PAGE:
Notes on Recent Reading 15 [Hemingway, Orwell, Gaskell]{February 2013}
Notes on Recent Reading 16 [Howells, Ford, Mann] (April 2013)
Notes on Recent Reading 17 [McCarthy, Chang, Snorri](July 2013)
Notes on Recent Reading 18 [Radcliffe, Stendhal, Erasmus](October 2013)
Notes on Recent Reading 19 [Powers, Zhang Ji, Vietnamese folk song] (February 2014)
Notes on Recent Reading 20 [Rowe, Stevenson, Issa] (May 2014)
Notes on Recent Reading 21 [Fussell, Mahfouz, Watts] (August 2014)
Notes on Recent Reading 22 [Waugh, Belloc, Okakura] (October 2014)
Notes on Recent Reading 23 [Naipaul, Dinesen, Spillane] (January 2015)
Notes on Recent Reading 24 [Fielding; Izumo , Shōraku, and Senryū; Plath] (June 2015)
Notes on Recent Reading 25 [Baskervill, Gissing, Capote] (July 2015)
Notes on Recent Reading 26 [Tuchman, Premchand, Cocteau] (November 2015)
Notes on Recent Reading 27 [Forster, Sackville-West, Capote] (January 2016)
Notes on Recent Reading 28 [Verne, Waley, Hurston] (March 2016)
Notes on Recent Reading 29 [Achebe, Jewett, Villiers de l'Isle-Adam] (October 2016)

F. Rereading the Classics
Rereading the Classics [Burton] (November 2011)
Rereading the Classics [Gogol] (August 2012)
Rereading the Classics [Goldsmith] (December 2016)
Rereading the Classics [Kleist] (February 2012)
Rereading the Classics [Montaigne] (December 2013)
Rereading the Classics [Rabelais] (December 2011)

G. Every Reader's Poets
Every Reader's Herrick (December 2015)
Every Reader's Hopkins (May 2016)
Every Reader's Milton (January 2017)
Every Reader's Pope (May 2015)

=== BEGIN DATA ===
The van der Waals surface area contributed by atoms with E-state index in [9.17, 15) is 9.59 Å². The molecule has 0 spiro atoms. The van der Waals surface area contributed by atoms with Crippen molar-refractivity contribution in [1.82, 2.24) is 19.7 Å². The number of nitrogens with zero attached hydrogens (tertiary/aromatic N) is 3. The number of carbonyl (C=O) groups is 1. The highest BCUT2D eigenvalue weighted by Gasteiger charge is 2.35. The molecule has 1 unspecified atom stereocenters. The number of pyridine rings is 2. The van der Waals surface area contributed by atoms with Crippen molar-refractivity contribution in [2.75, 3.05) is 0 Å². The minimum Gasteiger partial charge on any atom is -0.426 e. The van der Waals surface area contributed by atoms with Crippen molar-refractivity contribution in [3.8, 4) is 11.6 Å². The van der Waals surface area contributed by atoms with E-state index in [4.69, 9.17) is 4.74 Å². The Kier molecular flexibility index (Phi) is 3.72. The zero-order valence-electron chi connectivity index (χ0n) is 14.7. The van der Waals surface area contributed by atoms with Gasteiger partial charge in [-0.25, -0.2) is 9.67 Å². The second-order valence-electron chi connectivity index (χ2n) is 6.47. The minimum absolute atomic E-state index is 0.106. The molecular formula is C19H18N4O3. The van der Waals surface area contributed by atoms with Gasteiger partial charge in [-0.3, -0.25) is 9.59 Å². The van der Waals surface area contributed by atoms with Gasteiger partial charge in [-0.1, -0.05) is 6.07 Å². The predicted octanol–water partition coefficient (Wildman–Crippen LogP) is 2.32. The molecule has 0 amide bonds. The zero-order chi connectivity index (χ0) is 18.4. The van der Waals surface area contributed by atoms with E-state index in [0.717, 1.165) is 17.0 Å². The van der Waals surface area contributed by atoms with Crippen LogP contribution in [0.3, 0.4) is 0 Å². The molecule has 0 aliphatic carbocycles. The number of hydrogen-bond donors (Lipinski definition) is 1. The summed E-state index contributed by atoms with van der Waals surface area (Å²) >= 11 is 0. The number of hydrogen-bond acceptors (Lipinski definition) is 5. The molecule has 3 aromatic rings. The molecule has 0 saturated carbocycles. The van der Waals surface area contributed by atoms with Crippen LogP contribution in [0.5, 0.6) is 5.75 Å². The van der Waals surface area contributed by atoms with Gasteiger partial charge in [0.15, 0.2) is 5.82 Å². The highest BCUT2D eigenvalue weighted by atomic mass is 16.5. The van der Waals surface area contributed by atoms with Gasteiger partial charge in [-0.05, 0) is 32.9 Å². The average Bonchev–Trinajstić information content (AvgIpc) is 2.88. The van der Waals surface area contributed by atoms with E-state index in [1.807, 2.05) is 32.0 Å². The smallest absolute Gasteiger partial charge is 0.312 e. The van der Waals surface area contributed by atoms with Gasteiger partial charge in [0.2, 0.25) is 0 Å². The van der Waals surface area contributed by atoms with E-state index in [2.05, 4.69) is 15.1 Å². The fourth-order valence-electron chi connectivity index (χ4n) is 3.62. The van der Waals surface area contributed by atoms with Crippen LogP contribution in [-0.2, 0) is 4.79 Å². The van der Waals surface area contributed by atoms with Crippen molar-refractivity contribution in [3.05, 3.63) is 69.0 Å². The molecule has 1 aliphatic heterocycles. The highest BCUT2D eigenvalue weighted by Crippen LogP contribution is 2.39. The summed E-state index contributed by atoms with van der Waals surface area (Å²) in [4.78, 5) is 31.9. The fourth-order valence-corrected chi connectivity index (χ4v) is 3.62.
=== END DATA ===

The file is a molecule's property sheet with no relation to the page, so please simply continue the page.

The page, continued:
Every Reader's Shelley (November 2014)
EveryReader's Skelton (March 2016)
Every Reader's Wyatt (December 2014)
EveryReader's Yeats (January 2015)


6. Translation
Alkaios' Happy Hour (January 2017)
Becher's "Someone Stands Up" (October 2012)
Christian and Dedicatory Epigrams from the Greek Anthology (March 2010)
Emmy Hennings (February 2010)
Emmy Hennings Poems (More from Die Letzte Freude) (November 2010)
Four Poems from the German of Richard Huelsenbeck (January 2010)
Four Quatrains by Wang Wei (January 2013)
Hans Arp (April 2010)
The Homeric Hymn to Dionysos (February 2012)
Horace I.21 (July 2016)
Hugo Ball (July 2010)
Hymn to Aphrodite (August 2010)
Hymn to Heracles the Lion-Hearted (June 2012)
Hymn to the Night [Novalis](March 2012)
Hymn to the Night II [Novalis] (July 2012)
Hymn to Pan (May 2014)
Leonidas of Tarentum (May 2010)
A Mixed Bag of German Translations (August 2014)
Rimbaud's "The Lice-Pickers" (March 2014)
Seven Poems from Léon-Gontran Damas (February 2017)
Some Anonymous Middle High German Lyrics (August 2011)
Three Horatian Odes (November 2012)
Translations of William IX (September 2010)
Wordsworth Speaks German (July 2011)
Yet Two More Versions of Wang Wei (June 2011)


7. Poetry
African poems (August 2010)
How to Be a Poet (June 2010)
The Liturgies of the Lama Swine Toil (September 2012)
Mexican poems (September 2010)